News and Views

Offering reassurance in time of pandemic

Posted by Erik Alsgaard on

A screenshot from the Training Tuesday webinar, April 7.

By Erik Alsgaard

What people need the most, right now, during a global pandemic, is reassurance that we will get through this. That’s the job of clergy and lay leaders throughout the Baltimore-Washington Conference, according to Deborah Haskins, a licensed counselor and president of the Maryland Council on Problem Gambling, who presented her thoughts on the April 7 Training Tuesday webinar.

The webinar, “To Serve in this Present Age: Leading and Serving in the Midst of Trauma and Grief,” drew nearly 100 people to learn how to more effectively minister during this crisis. Watch the webinar here.

“We need this reassurance,” Haskins said, “because when you’re caught up in the trauma, the grief, the adversity, you don’t really believe that you’ll breathe through this. But we will get through this because God has already promised us. We have lived through slavery, the Depression, the Holocaust; we have gotten through.”

Haskins, the widow of the Rev. Bruce Haskins, an Elder in the BWC who died in 2016, shared about her own personal grief and trauma. In a short time span, her son was murdered, her cousin was shot and killed, and her husband died after a long illness.

Learning more about grief, pain, and trauma is key to understanding how to help, Haskins said, because what they do is make it hard for people to remember to breathe. And that, for her, is the place where healing begins: breathe.

Haskins encouraged participants of the webinar to “just breathe.” She invited people to close their eyes, center themselves, and … just … breathe.

“I’m not worrying about tomorrow,” she said. “I’m not worried about today. I’m not looking back at yesterday or last week. All I need to do right now is take a breath.”

And another. And another.

Clergy, especially, can help with this simply by showing up and being present, even if it’s just a phone call or using video calls. They can be a conduit for to combat isolation, provide connection, offer support, and share God’s love.

“My hope and my prayer are that you’ll become more empathic and more understanding,” she said to the participants. “Because all of us are being called to act as a witness.”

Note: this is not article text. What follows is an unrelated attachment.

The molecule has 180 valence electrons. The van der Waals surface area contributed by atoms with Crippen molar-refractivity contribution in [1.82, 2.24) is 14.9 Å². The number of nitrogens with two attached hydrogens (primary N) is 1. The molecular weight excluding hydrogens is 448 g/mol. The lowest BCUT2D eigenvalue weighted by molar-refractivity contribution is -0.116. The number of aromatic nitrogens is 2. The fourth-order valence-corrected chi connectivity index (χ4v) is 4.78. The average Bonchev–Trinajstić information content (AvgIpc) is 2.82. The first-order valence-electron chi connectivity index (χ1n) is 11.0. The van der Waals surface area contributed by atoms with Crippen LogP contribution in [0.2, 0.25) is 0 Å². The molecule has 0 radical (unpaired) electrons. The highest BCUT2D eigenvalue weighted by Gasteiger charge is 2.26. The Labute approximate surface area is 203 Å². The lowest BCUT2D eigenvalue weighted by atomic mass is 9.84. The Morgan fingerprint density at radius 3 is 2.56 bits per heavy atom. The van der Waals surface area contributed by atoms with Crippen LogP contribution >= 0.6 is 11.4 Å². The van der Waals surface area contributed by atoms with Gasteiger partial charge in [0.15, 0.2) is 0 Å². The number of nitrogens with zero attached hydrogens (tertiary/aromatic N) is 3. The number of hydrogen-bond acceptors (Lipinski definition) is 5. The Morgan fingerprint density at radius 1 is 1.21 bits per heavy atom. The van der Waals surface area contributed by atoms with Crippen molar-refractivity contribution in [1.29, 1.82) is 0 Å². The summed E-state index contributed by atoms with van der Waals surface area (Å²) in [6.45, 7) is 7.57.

A witness, Haskins said, provides a safe place for a person to share their story and experience. It can sometimes be painful to be a witness, but their job is to love the person, pray for them, and offer practical support over time. A witness’s job is not to try and manage the grief or trauma, she said.

What clergy also need during this time is stress management.

“Limit the stimuli that you’re exposed to in terms of all the triggers,” she said. “Don’t watch the news to the same degree; don’t be inundated with all that; shut it down. Limit the ways that (the pandemic) is triggering your own anxiety. Limit the people, places, or things that trigger you to be more upset, be more anxious, to be feeling less hopeful, and surround yourself with the supportive mechanisms that help you to breathe the most.

Trauma, Haskins said, is defined as a stress or event that threatens our perception of safety or security. When people experience trauma, it is overwhelming and creates a new reality where the survivors often don’t feel safe. They also, often, begin to question the world because they don’t feel safe in the world.

In other words, trauma is the “normal response to an abnormal event,” Haskins said.

“A traumatic event,” she said, “often involves a threatened or actual death, or a serious injury … or a threat to the well-being of ones-self or another person.”

The coronavirus pandemic, she said, is a crisis that is also introducing trauma. The great unknown right now is how this pandemic, once it is done, will affect people, both spiritually and psychologically.

“People are questioning the world and it’s going to change how people look at how they can function in the world as we move forward.”

The question she and other clinicians are hearing: “’Who am I now?’ Because the trauma is so profound, it alters who we are.”

One of the questions during the webinar was poignant. “How do we, as pastors, help others when we, as pastors, are also part of the loss?”

Haskins answered that it is important for pastors to stay in touch with their congregation. She also suggested that congregations have regular check-in times with the pastor on a consistent, on-going basis, about community, about grief and loss, and about joy and blessing.

“The more that we can give witness to (this pandemic), the better that people will name it,” Haskins said.

Haskins also urged her listeners to intentionally check in on the children and youth of their church and offer ways for them to stay connected. Because schools are closed, and because they are often the place of social, in-person connection, their worlds have also been turned upside down. Create a list of families with children, she suggested, and make sure to check in on them regularly.



Individuals, families, and communities experience trauma and losses (often multiple), including adverse childhood experiences (ACEs). They often struggle with healing the emotional and spiritual "fall out" from these traumatic events. What happens when there is complicated trauma and grief, including homicidal loss, police brutality, frequent community violence? In this session, you will learn how to journey with persons experiencing grief, loss, and trauma and offer hope as part of your mission to transform lives.

See the ZOOM recording

See PPT slides

Additional Resources:

A New Framework for Addressing Adverse Childhood & Community Experiences - The Building Community Resilience Model

Pair of ACEs Tree Worksheet

Resource Description_Pair of ACEs Tree

The Baltimore-Washington Conference offers numerous resources for clergy, laity, and congregations in this time of the coronavirus pandemic. Click here.